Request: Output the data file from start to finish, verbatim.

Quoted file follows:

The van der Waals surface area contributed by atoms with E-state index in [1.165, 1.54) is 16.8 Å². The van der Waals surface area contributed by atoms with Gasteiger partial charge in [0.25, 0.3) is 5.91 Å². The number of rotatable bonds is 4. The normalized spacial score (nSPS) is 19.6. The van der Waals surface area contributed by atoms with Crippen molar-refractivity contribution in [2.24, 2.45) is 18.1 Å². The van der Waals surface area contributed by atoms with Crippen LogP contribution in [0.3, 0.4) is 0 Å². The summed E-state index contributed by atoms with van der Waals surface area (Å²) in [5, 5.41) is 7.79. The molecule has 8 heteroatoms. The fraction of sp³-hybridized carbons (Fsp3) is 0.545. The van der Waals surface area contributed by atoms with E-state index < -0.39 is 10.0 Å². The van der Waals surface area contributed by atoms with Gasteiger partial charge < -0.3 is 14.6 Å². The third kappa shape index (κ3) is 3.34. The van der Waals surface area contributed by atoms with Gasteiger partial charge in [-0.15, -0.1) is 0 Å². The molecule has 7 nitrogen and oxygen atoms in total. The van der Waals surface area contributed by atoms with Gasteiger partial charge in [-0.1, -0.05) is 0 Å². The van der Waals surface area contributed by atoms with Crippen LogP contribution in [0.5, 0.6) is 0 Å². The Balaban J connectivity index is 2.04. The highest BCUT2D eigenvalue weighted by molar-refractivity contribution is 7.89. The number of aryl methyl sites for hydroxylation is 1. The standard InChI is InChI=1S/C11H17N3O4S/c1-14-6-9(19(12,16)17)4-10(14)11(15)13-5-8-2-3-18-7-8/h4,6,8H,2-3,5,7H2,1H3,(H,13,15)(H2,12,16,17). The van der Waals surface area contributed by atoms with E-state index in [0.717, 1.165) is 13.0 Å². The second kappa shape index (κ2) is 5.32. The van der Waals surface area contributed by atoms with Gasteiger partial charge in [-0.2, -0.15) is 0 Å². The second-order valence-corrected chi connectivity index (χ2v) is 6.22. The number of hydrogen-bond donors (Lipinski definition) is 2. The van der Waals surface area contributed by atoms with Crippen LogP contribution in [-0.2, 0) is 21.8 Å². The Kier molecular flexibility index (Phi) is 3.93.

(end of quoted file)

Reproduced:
The van der Waals surface area contributed by atoms with E-state index in [1.165, 1.54) is 16.8 Å². The van der Waals surface area contributed by atoms with Gasteiger partial charge in [0.25, 0.3) is 5.91 Å². The number of rotatable bonds is 4. The normalized spacial score (nSPS) is 19.6. The van der Waals surface area contributed by atoms with Crippen molar-refractivity contribution in [2.24, 2.45) is 18.1 Å². The van der Waals surface area contributed by atoms with Crippen LogP contribution in [0.3, 0.4) is 0 Å². The summed E-state index contributed by atoms with van der Waals surface area (Å²) in [5, 5.41) is 7.79. The molecule has 8 heteroatoms. The fraction of sp³-hybridized carbons (Fsp3) is 0.545. The van der Waals surface area contributed by atoms with E-state index < -0.39 is 10.0 Å². The van der Waals surface area contributed by atoms with Gasteiger partial charge < -0.3 is 14.6 Å². The third kappa shape index (κ3) is 3.34. The van der Waals surface area contributed by atoms with Gasteiger partial charge in [-0.15, -0.1) is 0 Å². The molecule has 7 nitrogen and oxygen atoms in total. The van der Waals surface area contributed by atoms with Gasteiger partial charge in [-0.1, -0.05) is 0 Å². The van der Waals surface area contributed by atoms with Crippen LogP contribution in [0.5, 0.6) is 0 Å². The Balaban J connectivity index is 2.04. The highest BCUT2D eigenvalue weighted by molar-refractivity contribution is 7.89. The number of aryl methyl sites for hydroxylation is 1. The standard InChI is InChI=1S/C11H17N3O4S/c1-14-6-9(19(12,16)17)4-10(14)11(15)13-5-8-2-3-18-7-8/h4,6,8H,2-3,5,7H2,1H3,(H,13,15)(H2,12,16,17). The van der Waals surface area contributed by atoms with E-state index in [0.717, 1.165) is 13.0 Å². The second kappa shape index (κ2) is 5.32. The van der Waals surface area contributed by atoms with Gasteiger partial charge in [-0.2, -0.15) is 0 Å². The second-order valence-corrected chi connectivity index (χ2v) is 6.22. The number of hydrogen-bond donors (Lipinski definition) is 2. The van der Waals surface area contributed by atoms with Crippen LogP contribution in [-0.2, 0) is 21.8 Å². The Kier molecular flexibility index (Phi) is 3.93.